School Facilities Commission Approves First Project under Construction Reform

The Ohio School Facilities Commission (OSFC) Thursday gave approval to the first construction contract that uses new construction reform rules passed in HB153 (Amstutz), the biennial budget.

Southern Local School District in Meigs County gets the distinction of being the first project under OSFC’s Classroom Facilities Assistance Program to use an alternative project delivery option. The project includes a new high school addition to the existing Southern Elementary School.

The project was one of 88 construction trade contracts that were approved at Thursday’s meeting. The panel unanimously adopted more than $90 million in contracts that will go towards school construction and renovation work in 22 school districts.

Ohio Department of Administrative Services Director Bob Blair, a member of the commission, asked what kind of savings the district will see by using a single prime contractor. Jon Walden, manager of contracts and compliance, said that it will take time for the district to know the full cost savings because it is the first time for such a contract.

OSFC Executive Director Richard Hickman said in a statement released later that more than a dozen other school districts are considering using one or more of the alternative construction delivery methods adopted in HB153.

In other action, the panel approved seven school districts for participation in the OSFC’s energy conservation savings program, also known as the “HB264 program.” The districts include Auburn Career Center in Lake County; Blanchester Local in Clinton County; Dalton Local in Wayne County; Lakewood Local in Licking County; Lorain County Joint Vocational District in Lorain County; Noble Local in Noble County; and Tecumseh Local in Clark County.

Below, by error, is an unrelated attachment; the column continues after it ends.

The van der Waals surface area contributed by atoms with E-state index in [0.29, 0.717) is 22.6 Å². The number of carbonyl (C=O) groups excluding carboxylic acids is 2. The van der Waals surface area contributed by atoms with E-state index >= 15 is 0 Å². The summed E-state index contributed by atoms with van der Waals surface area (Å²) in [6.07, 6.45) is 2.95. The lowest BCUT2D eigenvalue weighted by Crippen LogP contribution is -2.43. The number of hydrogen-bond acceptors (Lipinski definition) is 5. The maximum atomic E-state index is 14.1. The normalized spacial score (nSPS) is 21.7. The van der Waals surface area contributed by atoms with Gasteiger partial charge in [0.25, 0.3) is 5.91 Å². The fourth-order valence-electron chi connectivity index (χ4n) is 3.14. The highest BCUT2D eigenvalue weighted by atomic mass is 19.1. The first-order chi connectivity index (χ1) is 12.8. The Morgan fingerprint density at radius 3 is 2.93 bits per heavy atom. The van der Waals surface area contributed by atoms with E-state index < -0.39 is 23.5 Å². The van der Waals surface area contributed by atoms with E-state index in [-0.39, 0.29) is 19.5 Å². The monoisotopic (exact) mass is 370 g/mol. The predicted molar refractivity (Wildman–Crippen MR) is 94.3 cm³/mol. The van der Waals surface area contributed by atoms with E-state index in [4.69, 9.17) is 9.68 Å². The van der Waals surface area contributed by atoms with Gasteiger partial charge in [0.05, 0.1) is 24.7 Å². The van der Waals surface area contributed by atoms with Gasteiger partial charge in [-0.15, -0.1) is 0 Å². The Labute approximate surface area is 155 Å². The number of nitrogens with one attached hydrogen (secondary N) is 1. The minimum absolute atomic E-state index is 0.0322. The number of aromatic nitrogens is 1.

Mike Mendenhall, deputy chief of projects, said staff had originally planned to present two projects, but five more were added after additional technical reviews were completed. Some of the projects include guarantees from the energy consultant that Mendenhall said assures that the savings promised will be realized. If not, the energy consultant must make up the difference. In answer to a question to Blair, he said there is an additional cost for the guarantee, but it’s very minimal and goes toward monitoring costs. He told Rep. Dan Ramos (D-Lorain) that the cost of providing the guarantee can be built into the project.

The OSFC approved changes to its FY13 project agreement templates that reflect changes in law as part of the Mid- Biennium Review Bills, including construction reform, maintenance program, prorated half mill maintenance, and abandoned facilities changes. The last one states that a district has three options for abandoning a facility: convert it to a non-education use, transfer or sell the property, or demolish all or a portion of the facility.

The commission also honored Jerry Kasai, OSFC’s chief legal counsel, who is retiring after 30 years of work for the state. He also served with the Ohio Consumers’ Counsel, the Department of Administrative Services, the attorney general’s office, and two different stints at OSFC.